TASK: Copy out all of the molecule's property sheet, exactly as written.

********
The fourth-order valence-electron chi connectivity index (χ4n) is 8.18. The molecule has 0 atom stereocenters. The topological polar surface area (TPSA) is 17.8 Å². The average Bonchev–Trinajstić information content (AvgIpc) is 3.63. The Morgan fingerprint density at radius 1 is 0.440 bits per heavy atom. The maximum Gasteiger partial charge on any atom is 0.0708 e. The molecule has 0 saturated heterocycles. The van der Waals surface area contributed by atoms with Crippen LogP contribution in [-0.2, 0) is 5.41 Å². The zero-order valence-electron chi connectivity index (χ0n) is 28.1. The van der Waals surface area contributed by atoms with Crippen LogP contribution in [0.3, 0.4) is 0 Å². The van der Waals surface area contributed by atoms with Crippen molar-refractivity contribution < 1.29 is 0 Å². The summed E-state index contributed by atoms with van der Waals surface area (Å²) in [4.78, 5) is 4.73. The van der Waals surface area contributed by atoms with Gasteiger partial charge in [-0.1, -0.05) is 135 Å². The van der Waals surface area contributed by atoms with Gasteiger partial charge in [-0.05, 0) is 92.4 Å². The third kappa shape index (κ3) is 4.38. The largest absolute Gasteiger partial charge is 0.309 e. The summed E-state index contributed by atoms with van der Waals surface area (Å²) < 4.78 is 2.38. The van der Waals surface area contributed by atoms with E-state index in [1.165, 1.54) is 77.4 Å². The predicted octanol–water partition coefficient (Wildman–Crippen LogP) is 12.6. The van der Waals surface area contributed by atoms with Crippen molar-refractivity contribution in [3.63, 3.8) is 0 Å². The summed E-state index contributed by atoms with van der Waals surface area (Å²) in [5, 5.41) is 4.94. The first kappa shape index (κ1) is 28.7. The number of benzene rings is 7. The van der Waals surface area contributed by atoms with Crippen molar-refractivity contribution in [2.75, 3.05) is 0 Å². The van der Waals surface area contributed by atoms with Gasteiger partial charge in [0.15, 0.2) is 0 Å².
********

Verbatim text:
The fourth-order valence-electron chi connectivity index (χ4n) is 8.18. The molecule has 0 atom stereocenters. The topological polar surface area (TPSA) is 17.8 Å². The average Bonchev–Trinajstić information content (AvgIpc) is 3.63. The Morgan fingerprint density at radius 1 is 0.440 bits per heavy atom. The maximum Gasteiger partial charge on any atom is 0.0708 e. The molecule has 0 saturated heterocycles. The van der Waals surface area contributed by atoms with Crippen LogP contribution in [-0.2, 0) is 5.41 Å². The zero-order valence-electron chi connectivity index (χ0n) is 28.1. The van der Waals surface area contributed by atoms with Crippen LogP contribution in [0.3, 0.4) is 0 Å². The van der Waals surface area contributed by atoms with Crippen molar-refractivity contribution < 1.29 is 0 Å². The summed E-state index contributed by atoms with van der Waals surface area (Å²) in [4.78, 5) is 4.73. The van der Waals surface area contributed by atoms with Gasteiger partial charge in [-0.1, -0.05) is 135 Å². The van der Waals surface area contributed by atoms with Gasteiger partial charge in [-0.05, 0) is 92.4 Å². The third kappa shape index (κ3) is 4.38. The largest absolute Gasteiger partial charge is 0.309 e. The summed E-state index contributed by atoms with van der Waals surface area (Å²) < 4.78 is 2.38. The van der Waals surface area contributed by atoms with E-state index in [1.165, 1.54) is 77.4 Å². The predicted octanol–water partition coefficient (Wildman–Crippen LogP) is 12.6. The van der Waals surface area contributed by atoms with Crippen molar-refractivity contribution in [3.63, 3.8) is 0 Å². The summed E-state index contributed by atoms with van der Waals surface area (Å²) in [5, 5.41) is 4.94. The first kappa shape index (κ1) is 28.7. The number of benzene rings is 7. The van der Waals surface area contributed by atoms with Crippen molar-refractivity contribution in [2.75, 3.05) is 0 Å². The van der Waals surface area contributed by atoms with Gasteiger partial charge in [0.15, 0.2) is 0 Å².